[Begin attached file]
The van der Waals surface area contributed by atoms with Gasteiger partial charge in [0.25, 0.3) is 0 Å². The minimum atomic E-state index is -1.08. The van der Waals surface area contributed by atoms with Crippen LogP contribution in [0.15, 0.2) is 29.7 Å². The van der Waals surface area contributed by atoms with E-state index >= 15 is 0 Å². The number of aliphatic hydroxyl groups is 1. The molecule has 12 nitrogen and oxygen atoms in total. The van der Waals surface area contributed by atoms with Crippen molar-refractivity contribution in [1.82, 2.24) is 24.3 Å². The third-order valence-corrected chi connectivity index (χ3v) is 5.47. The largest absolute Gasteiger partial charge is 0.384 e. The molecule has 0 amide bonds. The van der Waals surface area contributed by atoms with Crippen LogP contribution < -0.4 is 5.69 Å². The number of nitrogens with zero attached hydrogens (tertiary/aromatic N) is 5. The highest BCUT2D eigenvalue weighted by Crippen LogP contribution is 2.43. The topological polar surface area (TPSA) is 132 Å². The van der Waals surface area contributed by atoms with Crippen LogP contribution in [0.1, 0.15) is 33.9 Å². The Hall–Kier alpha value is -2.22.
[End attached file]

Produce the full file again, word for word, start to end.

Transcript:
The van der Waals surface area contributed by atoms with Gasteiger partial charge in [0.25, 0.3) is 0 Å². The minimum atomic E-state index is -1.08. The van der Waals surface area contributed by atoms with Crippen LogP contribution in [0.15, 0.2) is 29.7 Å². The van der Waals surface area contributed by atoms with E-state index >= 15 is 0 Å². The number of aliphatic hydroxyl groups is 1. The molecule has 12 nitrogen and oxygen atoms in total. The van der Waals surface area contributed by atoms with Crippen molar-refractivity contribution in [1.82, 2.24) is 24.3 Å². The third-order valence-corrected chi connectivity index (χ3v) is 5.47. The largest absolute Gasteiger partial charge is 0.384 e. The molecule has 0 amide bonds. The van der Waals surface area contributed by atoms with Crippen LogP contribution < -0.4 is 5.69 Å². The number of nitrogens with zero attached hydrogens (tertiary/aromatic N) is 5. The highest BCUT2D eigenvalue weighted by Crippen LogP contribution is 2.43. The topological polar surface area (TPSA) is 132 Å². The van der Waals surface area contributed by atoms with Crippen LogP contribution in [0.1, 0.15) is 33.9 Å². The Hall–Kier alpha value is -2.22.